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Hanmi Pharmaceutical Uses RFID to Automate Picking, Shipping

The Korean drugmaker—which has employed EPC tags to track 60 million items annually, and to help it carry out government-mandated price changes—is now expanding the system to wholesalers and drugstores.
By Claire Swedberg
Apr 20, 2012Korea's largest pharmaceutical company, Hanmi Pharmaceutical, is testing a radio frequency identification system at five of its wholesalers, as well as at five retailer locations throughout the nation. Since the company's Hanmi IT division installed the technology two years ago at two factories, the drug manufacturer has tracked 60 million product units annually, from packaging to picking and shipping, thereby enabling an automated process from an order's receipt to the shipment of a packed carton to a wholesaler.

This year, however, the system provided an additional benefit, the firm reports. When the Korean government identified several products requiring a 30 percent price reduction, Hanmi was able to quickly deploy staff members equipped with handheld RFID readers, who located the unsold goods within all of the stores and warehouses, and then addressed price changes accordingly.

A Hanmi cardboard carton with an LSIS Linear RFID tag fitted inside a recess within the box

Every year, Hanmi manufactures 60 million product units (such as individual bottles or boxes of pills) within 500 different product categories, at its two factories in Korea. The company established its Hanmi IT division in 2005, and began investigating RFID technology around the same time, undertaking its first pilot in 2006. With government funding, the firm began installing RFID on its production line in 2009. A growing number of Korean pharmaceutical companies are implementing RFID systems in order to address pending government mandates regarding the need to employ RFID tags or bar codes to track all drugs by 2013. The mandate is intended to provide visibility into the movements of medications through what is a complex supply chain with multiple distribution models and pricing policies. However, says Jay Jun, Hanmi IT's strategy and planning manager, Hanmi was ahead of that mandate, having put in place an RFID system in 2010 so that it could track every item shipped from either of its factories.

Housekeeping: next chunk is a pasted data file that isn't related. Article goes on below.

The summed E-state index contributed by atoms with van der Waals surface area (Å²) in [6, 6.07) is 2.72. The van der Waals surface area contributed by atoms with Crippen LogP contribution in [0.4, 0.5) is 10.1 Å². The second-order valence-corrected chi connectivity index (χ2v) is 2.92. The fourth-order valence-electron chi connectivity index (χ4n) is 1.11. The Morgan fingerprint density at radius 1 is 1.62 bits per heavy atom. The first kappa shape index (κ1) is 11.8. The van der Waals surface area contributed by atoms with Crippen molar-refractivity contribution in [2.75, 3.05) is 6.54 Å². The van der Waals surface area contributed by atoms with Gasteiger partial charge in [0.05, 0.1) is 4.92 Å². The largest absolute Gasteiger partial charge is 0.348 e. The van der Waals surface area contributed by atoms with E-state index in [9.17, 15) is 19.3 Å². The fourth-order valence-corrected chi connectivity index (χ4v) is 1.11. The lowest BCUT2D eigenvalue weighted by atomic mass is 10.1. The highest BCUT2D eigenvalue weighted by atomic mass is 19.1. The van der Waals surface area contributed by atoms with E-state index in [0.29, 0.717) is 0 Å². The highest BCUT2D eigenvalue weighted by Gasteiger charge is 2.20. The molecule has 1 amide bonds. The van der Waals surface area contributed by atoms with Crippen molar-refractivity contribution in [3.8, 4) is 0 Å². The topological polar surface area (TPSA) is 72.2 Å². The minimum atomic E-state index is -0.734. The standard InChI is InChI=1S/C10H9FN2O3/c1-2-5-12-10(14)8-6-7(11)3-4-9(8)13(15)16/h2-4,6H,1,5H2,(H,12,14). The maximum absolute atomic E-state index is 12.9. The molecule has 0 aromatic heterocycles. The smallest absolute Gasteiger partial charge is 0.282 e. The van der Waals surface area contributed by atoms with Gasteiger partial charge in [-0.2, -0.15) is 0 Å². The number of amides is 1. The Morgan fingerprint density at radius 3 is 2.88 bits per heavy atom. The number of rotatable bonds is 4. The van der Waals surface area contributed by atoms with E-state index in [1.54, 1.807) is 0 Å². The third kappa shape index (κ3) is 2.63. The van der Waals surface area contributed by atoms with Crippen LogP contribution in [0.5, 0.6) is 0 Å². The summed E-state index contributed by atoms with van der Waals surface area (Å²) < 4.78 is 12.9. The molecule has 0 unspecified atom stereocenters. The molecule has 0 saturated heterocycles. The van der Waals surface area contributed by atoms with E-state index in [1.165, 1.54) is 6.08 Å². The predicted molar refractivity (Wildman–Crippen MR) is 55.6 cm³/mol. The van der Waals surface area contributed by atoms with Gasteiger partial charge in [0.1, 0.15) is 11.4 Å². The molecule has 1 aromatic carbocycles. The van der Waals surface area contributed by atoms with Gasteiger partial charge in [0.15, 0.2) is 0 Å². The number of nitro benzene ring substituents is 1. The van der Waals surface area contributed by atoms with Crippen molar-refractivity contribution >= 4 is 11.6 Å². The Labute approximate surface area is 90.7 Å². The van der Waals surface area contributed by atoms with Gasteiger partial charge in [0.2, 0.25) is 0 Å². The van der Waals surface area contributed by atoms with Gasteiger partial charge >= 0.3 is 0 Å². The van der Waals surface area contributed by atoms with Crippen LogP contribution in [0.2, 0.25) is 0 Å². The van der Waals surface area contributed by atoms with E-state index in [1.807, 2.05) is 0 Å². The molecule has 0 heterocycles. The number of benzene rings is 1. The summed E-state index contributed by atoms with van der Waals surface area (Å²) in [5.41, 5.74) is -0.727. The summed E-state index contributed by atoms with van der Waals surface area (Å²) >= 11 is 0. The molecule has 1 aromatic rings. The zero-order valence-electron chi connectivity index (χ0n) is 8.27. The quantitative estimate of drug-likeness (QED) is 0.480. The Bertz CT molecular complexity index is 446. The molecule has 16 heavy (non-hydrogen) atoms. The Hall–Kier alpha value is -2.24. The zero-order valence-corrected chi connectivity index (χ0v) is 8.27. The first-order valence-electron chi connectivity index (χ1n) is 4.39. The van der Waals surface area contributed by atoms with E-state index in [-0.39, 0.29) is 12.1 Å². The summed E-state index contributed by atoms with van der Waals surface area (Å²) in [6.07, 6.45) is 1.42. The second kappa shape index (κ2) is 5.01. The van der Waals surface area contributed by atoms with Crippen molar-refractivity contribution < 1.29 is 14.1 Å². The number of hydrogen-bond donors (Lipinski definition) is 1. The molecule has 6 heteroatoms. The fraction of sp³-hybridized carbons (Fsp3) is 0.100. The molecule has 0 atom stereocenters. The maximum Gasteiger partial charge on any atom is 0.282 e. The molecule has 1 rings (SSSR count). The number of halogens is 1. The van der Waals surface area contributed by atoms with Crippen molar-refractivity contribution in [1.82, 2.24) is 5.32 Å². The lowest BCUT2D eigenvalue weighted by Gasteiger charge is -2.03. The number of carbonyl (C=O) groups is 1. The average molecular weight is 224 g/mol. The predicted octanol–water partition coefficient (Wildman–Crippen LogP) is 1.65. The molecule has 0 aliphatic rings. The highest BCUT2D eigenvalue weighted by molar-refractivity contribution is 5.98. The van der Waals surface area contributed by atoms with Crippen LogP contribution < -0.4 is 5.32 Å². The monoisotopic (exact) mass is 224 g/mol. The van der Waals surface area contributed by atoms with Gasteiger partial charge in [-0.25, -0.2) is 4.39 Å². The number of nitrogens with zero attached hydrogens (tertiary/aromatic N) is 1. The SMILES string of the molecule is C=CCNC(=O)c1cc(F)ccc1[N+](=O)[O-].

In conjunction with RFID, Hanmi was able to implement an automated picking system (APS), using EPC Gen 2 passive ultrahigh-frequency (UHF) RFID tags and readers to identify products, and to then collect, box and ship those items without a need for human intervention. The only manual portion of the process, in fact, is an inspection carried out by Hanmi's staff as each box is packed for an order.

After testing various tags, the company opted to deploy LS Industrial Systems' (LSIS) Satellite and Linear tags, made with Impinj Monza chips. Each tag is encoded with a serial number, the first three digits of which indicate the country (Korea); the following four digits identify the company (Hanmi), while the remaining digits signify the product code. A corresponding bar-coded label is also printed with the same serial number. Hanmi installed 50 fixed readers along the conveyors at both manufacturing facilities, covering a total of 35 factory lines.

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